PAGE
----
Coppola at his first harvest in 1978

With the Inglenook brand still under corporate ownership, he named his estate Niebaum-Coppola, and created a premium red label Rubicon in 1978. But as scriptwriters know, there’s always a setback in act two. Just as his venture into wine was getting started, Coppola faced disaster in his other line of work. The budget of Apocalypse Now had spiralled out of control, leaving him facing financial ruin.

“Those were very tough times, and I don’t know how we got through it,” he remembers. “No doubt if it had happened a year earlier we wouldn’t or couldn’t have gone into winemaking. But as it happened we were already into it and couldn’t really stop.”

Luckily, both family businesses were able to survive. The wine venture continued in a modest way, with higher volume wines supporting the luxury Rubicon label. Then came another turning point.

In 1995, the corporate half of the Inglenook property came up for sale, including the winery château and the remaining vineyards. Buoyed by the success of his film Bram Stoker’s Dracula, Coppola pounced on the rare chance to make the estate whole again. “In America, so few things that are broken apart are ever put back together,” he says. “Reuniting the property was truly a dream come true, both for my family and the Napa Valley. It confirmed in my mind that we were on the way to restoring Inglenook to its previous grandeur.”

Along with the property came stock of 40,000 cases of wine, which was re-branded under the Francis Ford Coppola label for the broader market. That line became a cash cow, and there’s now a separate Francis Ford Coppola Winery ( in nearby Sonoma County.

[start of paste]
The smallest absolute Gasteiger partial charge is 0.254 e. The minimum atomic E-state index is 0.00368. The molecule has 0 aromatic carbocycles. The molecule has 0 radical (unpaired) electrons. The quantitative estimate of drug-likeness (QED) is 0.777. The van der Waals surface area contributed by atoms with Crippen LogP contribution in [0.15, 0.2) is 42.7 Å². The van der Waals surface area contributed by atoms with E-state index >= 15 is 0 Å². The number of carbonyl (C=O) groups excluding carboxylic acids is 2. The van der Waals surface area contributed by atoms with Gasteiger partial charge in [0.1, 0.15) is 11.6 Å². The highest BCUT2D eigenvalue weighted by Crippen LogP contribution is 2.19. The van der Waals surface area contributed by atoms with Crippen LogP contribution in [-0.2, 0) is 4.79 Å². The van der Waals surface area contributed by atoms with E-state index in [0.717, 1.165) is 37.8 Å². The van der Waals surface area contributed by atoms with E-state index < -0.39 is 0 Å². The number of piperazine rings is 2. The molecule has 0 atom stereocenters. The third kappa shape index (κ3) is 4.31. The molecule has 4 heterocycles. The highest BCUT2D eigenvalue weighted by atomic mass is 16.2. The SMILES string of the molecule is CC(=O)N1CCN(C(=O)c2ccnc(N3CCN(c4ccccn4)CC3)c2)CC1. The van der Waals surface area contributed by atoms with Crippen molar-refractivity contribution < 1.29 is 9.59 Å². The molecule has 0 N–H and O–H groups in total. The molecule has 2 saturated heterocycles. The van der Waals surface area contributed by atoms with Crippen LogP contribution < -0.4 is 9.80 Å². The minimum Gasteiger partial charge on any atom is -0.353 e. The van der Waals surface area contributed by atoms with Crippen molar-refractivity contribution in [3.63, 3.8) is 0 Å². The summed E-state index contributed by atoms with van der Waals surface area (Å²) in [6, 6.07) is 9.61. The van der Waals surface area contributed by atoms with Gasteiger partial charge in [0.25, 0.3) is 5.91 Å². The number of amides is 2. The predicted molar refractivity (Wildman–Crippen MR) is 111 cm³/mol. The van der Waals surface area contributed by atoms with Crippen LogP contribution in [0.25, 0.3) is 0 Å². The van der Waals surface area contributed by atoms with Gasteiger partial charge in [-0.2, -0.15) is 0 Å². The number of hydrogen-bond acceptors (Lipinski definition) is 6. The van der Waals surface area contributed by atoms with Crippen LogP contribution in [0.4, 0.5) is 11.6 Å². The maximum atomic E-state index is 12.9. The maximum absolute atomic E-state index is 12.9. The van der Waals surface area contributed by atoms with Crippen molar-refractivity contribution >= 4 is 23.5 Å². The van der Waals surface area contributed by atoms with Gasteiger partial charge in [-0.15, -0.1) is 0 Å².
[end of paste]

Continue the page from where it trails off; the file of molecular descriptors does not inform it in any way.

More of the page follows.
But the Inglenook restoration was still not complete. Although he owned the whole estate, Coppola did not have the rights to the Inglenook name. When the trademark was finally put on the market in 2011, he paid a reported US$14 million to acquire it, “more than I paid for the estate itself”.

Winemaker Philippe Bascaules and Francis Ford Coppola

Coppola also spared little expense in bringing the wines to the highest level possible. He brought in celebrated Bordeaux consultant Stephane Derenoncourt and Château Margaux winemaker Philippe Bascaules, with the mission of recapturing the style and quality exemplified by the 1890 and 1941 bottlings. “Definitely we are aiming for a world-class wine with finesse, freshness, aroma and balance,” the owner says.

A tasting of recent vintages shows the mission is on track. Not surprisingly there’s a Bordeaux- like elegance to the wines, married with the famous depth of Napa cabernet fruit. There’s none of the over-the-top extraction and excessive alcohol found in some of the region’s reds.

Changes abound – the winery has been upgraded, the vineyard is now organic, and French oak barrels have replaced the American ones. Bascaules, who divides his time between Inglenook and Margaux, has implemented a 50-year plan, replanting 2% of the vines each year.

Coppola and his wife still live on the property (in a new house behind the vineyards) and their daughter Sofia and son Roman are set to keep the estate going as a family concern into the future. For the six-time Oscar winner, his nearly half-century restoration of Inglenook ranks with his Hollywood achievements.

Inglenook in the 19th century

“It would have been a sin for this beautiful 19th-century estate to have been left in a shambles, so it’s uplifting to be a part of preventing that,” says Coppola. “Inglenook was great before the Coppolas, it’s great during the Coppolas, and it will be great after us. Great films are like that, too, they can stand the test of time.”